A transgender teacher who is believed to have committed suicide after her case appeared in the national media said she hoped “bigotry and prejudice” would become things of the past.
In an email, seen by The Independent, sent to a supporter before her death, Lucy Meadows describes how she had to dodge waiting reporters and photographers as she went to work at the primary school in Accrington, Lancashire.
It emerged yesterday that Ms Meadows, who was Nathan Upton before the sex change, contacted the Press Complaints Commission, which circulated a note urging editors to call off reporters and photographers from pursuing the teacher. The 32-year-old was found dead at her home on Tuesday after apparently taking her own life. The cause of death is not known.
Her decision to undergo gender reassignment in December was reported in a number of national newspapers and was the subject of a controversial comment piece by the Daily Mail columnist Richard Littlejohn, who accused the popular teacher of “putting his (sic) own selfish needs ahead of the wellbeing of the children”.
Last night, more than 3,000 people had signed a petition demanding that Mr Littlejohn be sacked and a vigil is planned to be held outside the offices of the Daily Mail in London on Monday to protest at the newspaper’s coverage. Mr Littlejohn’s column has since been removed from the Mail’s website.
Actor Hugh Grant and former Labour spin doctor Alastair Campbell used their Twitter feeds to highlight the case claiming it illustrated another example of press misconduct.
In a statement, the Daily Mail said Littlejohn’s column “emphatically defended the rights of people to have sex change operations but echoed the parents’ concerns about whether it was right for children to have to confront complex gender problems at such a vulnerable young age”.
It added: “It is regrettable that this tragic death should now be the subject of an orchestrated twitterstorm, fanned by individuals... with agendas to pursue. Our thoughts are with the family and friends of Lucy Meadows.”
In her email, Ms Meadows describes her daily life after her gender reassignment was reported. “I became pretty good at avoiding the press before Christmas. I live about a three-minute walk from school as they were parked outside my house as well as school. I’m just glad they didn’t realise I also have a back door.
“I was usually in school before the press arrived and stayed until late so I could avoid them going home. I know the press offered parents money if they could get a picture of me… Many parents have been quite annoyed with the press too, especially those that were trying to give positive comments but were turned away,” she said.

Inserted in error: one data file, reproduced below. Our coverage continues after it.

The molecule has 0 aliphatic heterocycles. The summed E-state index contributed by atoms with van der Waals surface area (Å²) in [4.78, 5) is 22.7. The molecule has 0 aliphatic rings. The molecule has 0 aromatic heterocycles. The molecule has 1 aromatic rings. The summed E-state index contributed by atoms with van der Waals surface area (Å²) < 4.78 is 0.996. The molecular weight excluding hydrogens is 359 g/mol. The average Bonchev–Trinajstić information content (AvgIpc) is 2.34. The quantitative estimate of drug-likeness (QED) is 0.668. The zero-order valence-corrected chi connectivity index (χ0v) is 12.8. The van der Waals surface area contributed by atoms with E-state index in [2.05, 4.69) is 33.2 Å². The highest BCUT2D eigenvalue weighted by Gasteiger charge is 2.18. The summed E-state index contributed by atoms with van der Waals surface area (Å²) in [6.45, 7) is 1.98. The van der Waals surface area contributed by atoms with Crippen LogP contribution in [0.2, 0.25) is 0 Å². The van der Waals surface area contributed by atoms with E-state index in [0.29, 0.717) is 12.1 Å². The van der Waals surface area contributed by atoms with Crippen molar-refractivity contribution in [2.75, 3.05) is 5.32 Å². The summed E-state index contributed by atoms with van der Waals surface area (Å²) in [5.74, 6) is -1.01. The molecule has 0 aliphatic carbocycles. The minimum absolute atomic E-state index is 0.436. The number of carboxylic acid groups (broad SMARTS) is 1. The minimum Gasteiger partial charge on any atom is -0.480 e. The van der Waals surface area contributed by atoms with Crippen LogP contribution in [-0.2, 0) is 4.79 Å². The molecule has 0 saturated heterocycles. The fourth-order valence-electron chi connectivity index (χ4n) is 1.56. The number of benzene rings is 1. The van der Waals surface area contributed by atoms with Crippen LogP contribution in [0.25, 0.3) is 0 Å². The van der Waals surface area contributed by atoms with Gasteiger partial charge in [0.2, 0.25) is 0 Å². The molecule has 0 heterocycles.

However, she seems optimistic about the future. “I do just want to get on with things but the more I talk to (and deal with) people the more I find myself wanting to do something to rectify gaps in people’s knowledge and understanding on LGBT issues and combat bigotry and prejudice.
“I do hope that times really are changing; it’s nice to think that one day in the near future issues like this will be in the past… I guess I started out just wanting to be me and figured out each step I’d take at a time. Not everything has gone the way I wanted but things have fallen into place one way or another and I am happy where I am at the moment. The guidance I have had from the trans community has been generally sound and very appreciated and I’d like to be able to say I have given something back.
“I suppose the best way for me to do this would be educate the people around me and children at school – I am a teacher after all!”
The PCC confirmed it had received a number of complaints in relation to the Littlejohn article, which was headlined: “He’s not only in the wrong body… he’s in the wrong job.” A spokesman said: “A complaint was resolved, but we are unable to provide further information at this stage.”
Helen Belcher, of Trans Media Watch, which monitors the reporting of transgender issues, said the case showed it was time for the media and politicians to recognise the harm that reckless reporting can do.
“I want people to come to their senses and realise the effect that coverage can have. Our politicians need to realise that trans people face real problems and the media is generally not helping – it is hindering. We need to sit up and listen,” she said. “Lucy was being pursued by the press through the Christmas holiday and the new year. She had two weeks of constant harassment and monstering.”
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